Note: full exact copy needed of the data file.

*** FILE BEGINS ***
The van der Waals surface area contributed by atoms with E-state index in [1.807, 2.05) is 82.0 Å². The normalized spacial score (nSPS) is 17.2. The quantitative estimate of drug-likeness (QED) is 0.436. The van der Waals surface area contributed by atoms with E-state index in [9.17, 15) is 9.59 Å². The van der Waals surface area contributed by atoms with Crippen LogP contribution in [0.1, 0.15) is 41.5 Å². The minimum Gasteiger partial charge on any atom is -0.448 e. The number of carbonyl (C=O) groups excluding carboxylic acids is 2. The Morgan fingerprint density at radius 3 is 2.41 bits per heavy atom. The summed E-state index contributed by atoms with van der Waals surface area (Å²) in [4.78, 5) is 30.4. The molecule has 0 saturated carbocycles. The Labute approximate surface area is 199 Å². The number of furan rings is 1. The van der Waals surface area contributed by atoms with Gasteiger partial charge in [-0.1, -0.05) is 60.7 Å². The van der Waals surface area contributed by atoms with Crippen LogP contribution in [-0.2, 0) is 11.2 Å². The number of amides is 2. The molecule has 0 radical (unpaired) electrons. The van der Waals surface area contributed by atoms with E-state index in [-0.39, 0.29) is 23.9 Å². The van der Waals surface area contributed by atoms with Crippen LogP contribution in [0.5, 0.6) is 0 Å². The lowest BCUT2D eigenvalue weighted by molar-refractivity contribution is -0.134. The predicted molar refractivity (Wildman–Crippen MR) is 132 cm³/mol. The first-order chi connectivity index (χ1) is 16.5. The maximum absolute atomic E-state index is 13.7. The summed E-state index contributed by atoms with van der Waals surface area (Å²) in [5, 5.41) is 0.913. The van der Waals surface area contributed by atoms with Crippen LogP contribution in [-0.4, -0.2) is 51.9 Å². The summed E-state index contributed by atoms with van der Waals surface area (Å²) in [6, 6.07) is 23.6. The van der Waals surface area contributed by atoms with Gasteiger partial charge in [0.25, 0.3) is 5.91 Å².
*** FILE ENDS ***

The van der Waals surface area contributed by atoms with E-state index in [1.807, 2.05) is 82.0 Å². The normalized spacial score (nSPS) is 17.2. The quantitative estimate of drug-likeness (QED) is 0.436. The van der Waals surface area contributed by atoms with E-state index in [9.17, 15) is 9.59 Å². The van der Waals surface area contributed by atoms with Crippen LogP contribution in [0.1, 0.15) is 41.5 Å². The minimum Gasteiger partial charge on any atom is -0.448 e. The number of carbonyl (C=O) groups excluding carboxylic acids is 2. The Morgan fingerprint density at radius 3 is 2.41 bits per heavy atom. The summed E-state index contributed by atoms with van der Waals surface area (Å²) in [4.78, 5) is 30.4. The molecule has 0 saturated carbocycles. The Labute approximate surface area is 199 Å². The number of furan rings is 1. The van der Waals surface area contributed by atoms with Gasteiger partial charge in [-0.1, -0.05) is 60.7 Å². The van der Waals surface area contributed by atoms with Crippen LogP contribution in [-0.2, 0) is 11.2 Å². The number of amides is 2. The molecule has 0 radical (unpaired) electrons. The van der Waals surface area contributed by atoms with E-state index in [-0.39, 0.29) is 23.9 Å². The van der Waals surface area contributed by atoms with Crippen LogP contribution in [0.5, 0.6) is 0 Å². The lowest BCUT2D eigenvalue weighted by molar-refractivity contribution is -0.134. The predicted molar refractivity (Wildman–Crippen MR) is 132 cm³/mol. The first-order chi connectivity index (χ1) is 16.5. The maximum absolute atomic E-state index is 13.7. The summed E-state index contributed by atoms with van der Waals surface area (Å²) in [5, 5.41) is 0.913. The van der Waals surface area contributed by atoms with Crippen LogP contribution in [-0.4, -0.2) is 51.9 Å². The summed E-state index contributed by atoms with van der Waals surface area (Å²) in [6, 6.07) is 23.6. The van der Waals surface area contributed by atoms with Gasteiger partial charge in [0.25, 0.3) is 5.91 Å².